Former Microsoft VP Dick Brass offers an editorial on The New York Times explaining why Microsoft is declining as a leader in technology. In particular, he points to internal conflicts that wind up derailing innovation efforts, as happened back in 2001 with the Tablet PC.
Another example: When we were building the tablet PC in 2001, the vice president in charge of Office at the time decided he didn’t like the concept. The tablet required a stylus, and he much preferred keyboards to pens and thought our efforts doomed. To guarantee they were, he refused to modify the popular Office applications to work properly with the tablet. So if you wanted to enter a number into a spreadsheet or correct a word in an e-mail message, you had to write it in a special pop-up box, which then transferred the information to Office. Annoying, clumsy and slow.
So once again, even though our tablet had the enthusiastic support of top management and had cost hundreds of millions to develop, it was essentially allowed to be sabotaged. To this day, you still can’t use Office directly on a Tablet PC. And despite the certainty that an Apple tablet was coming this year, the tablet group at Microsoft was eliminated.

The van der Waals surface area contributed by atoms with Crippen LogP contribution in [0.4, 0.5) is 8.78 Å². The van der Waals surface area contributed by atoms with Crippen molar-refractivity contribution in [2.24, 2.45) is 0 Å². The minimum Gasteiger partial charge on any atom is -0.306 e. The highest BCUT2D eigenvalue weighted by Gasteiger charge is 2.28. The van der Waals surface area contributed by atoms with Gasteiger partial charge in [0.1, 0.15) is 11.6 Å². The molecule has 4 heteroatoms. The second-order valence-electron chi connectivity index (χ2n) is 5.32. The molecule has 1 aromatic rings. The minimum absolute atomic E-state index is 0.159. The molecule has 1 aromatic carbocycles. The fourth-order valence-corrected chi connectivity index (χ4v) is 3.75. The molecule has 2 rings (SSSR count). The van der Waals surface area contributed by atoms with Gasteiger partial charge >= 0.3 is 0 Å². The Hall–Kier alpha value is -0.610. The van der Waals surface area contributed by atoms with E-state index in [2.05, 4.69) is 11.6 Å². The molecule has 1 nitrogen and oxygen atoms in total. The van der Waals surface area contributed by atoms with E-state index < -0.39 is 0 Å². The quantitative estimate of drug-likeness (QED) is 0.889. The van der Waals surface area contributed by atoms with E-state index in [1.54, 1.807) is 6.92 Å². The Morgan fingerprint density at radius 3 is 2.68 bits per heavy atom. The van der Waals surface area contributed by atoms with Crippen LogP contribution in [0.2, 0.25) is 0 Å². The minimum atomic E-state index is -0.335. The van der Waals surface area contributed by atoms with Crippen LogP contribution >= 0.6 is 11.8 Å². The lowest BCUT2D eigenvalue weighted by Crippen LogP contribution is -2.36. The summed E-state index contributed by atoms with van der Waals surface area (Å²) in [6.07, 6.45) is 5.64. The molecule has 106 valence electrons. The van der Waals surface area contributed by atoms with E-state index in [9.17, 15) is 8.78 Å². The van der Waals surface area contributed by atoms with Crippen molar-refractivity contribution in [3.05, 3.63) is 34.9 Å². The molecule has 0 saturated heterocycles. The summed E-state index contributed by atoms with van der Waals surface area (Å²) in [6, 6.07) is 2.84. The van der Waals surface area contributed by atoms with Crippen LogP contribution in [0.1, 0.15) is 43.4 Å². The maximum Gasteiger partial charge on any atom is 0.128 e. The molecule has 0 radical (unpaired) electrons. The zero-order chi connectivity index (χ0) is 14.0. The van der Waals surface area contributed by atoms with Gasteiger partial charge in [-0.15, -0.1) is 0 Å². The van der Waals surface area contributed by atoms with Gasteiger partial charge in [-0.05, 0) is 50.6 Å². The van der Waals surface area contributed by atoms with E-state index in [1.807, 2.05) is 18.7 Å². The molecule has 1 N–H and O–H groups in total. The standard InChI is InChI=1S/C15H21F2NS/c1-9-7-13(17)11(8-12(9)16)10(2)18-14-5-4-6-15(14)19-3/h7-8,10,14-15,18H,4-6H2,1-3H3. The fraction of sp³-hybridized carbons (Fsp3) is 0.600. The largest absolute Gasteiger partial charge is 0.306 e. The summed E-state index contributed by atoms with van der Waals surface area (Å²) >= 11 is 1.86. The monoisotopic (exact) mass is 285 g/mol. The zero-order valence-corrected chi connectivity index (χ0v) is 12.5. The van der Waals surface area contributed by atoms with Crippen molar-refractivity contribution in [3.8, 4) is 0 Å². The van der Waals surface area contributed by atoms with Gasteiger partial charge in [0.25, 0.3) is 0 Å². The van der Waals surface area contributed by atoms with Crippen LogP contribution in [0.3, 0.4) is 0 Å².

The meaning of the term “directly” aside, it is absolutely true that Microsoft Office offers a poor pen experience. The exception to this rule is OneNote, but even it isn’t specifically designed for Tablet PC, and I recall it originally used its own ink format. The TIP is a fine kludge to interact with non-tablet applications, but it’s hardly ideal and certainly we were expecting better from Microsoft’s own products. Instead, we had to turn to plug-ins like Tablet Enhancements for Outlook, InkGestures, and TipX to make Microsoft Office workable, none of which are still under active development.
And why were we Tablet PC users left out in the cold like that? Because some desk-bound, keyboard-loving executive couldn’t wrap his mind around a mobile, pen-based computing experience? So the same mindset that we constantly fight in the keyboard-loving media, that drags the Tablet PC through the dirt, is responsible for making it that way in the first place. Well, that explains a lot.
What’s really baffling is this was nine years ago. I can understand if one guy gets in the way at one point, but how could top management not get any real Tablet PC-specific projects going in that time? A version of Outlook that works like a paper day planner? A version of Word designed for pen editing? Internet Explorer for Tablet PC that matches what I get in Firefox with add-ons? Could we not get anything other than PowerToys and accessory-level apps?
I would really love to blame that one guy for fouling things up forever, but at some point, leadership needs to overcome such obstacles. Clearly that hasn’t happened, and it is embarrassing to everyone involved, myself included, that it might take competition from Apple – NINE YEARS LATER – to get things moving forward, and I’m really not happy about that. Between that and being forced to admit ink on the iPhone (and presumably iPad) isn’t just possible but looks good, this has been a day of Tablet PC disillusionment for me.
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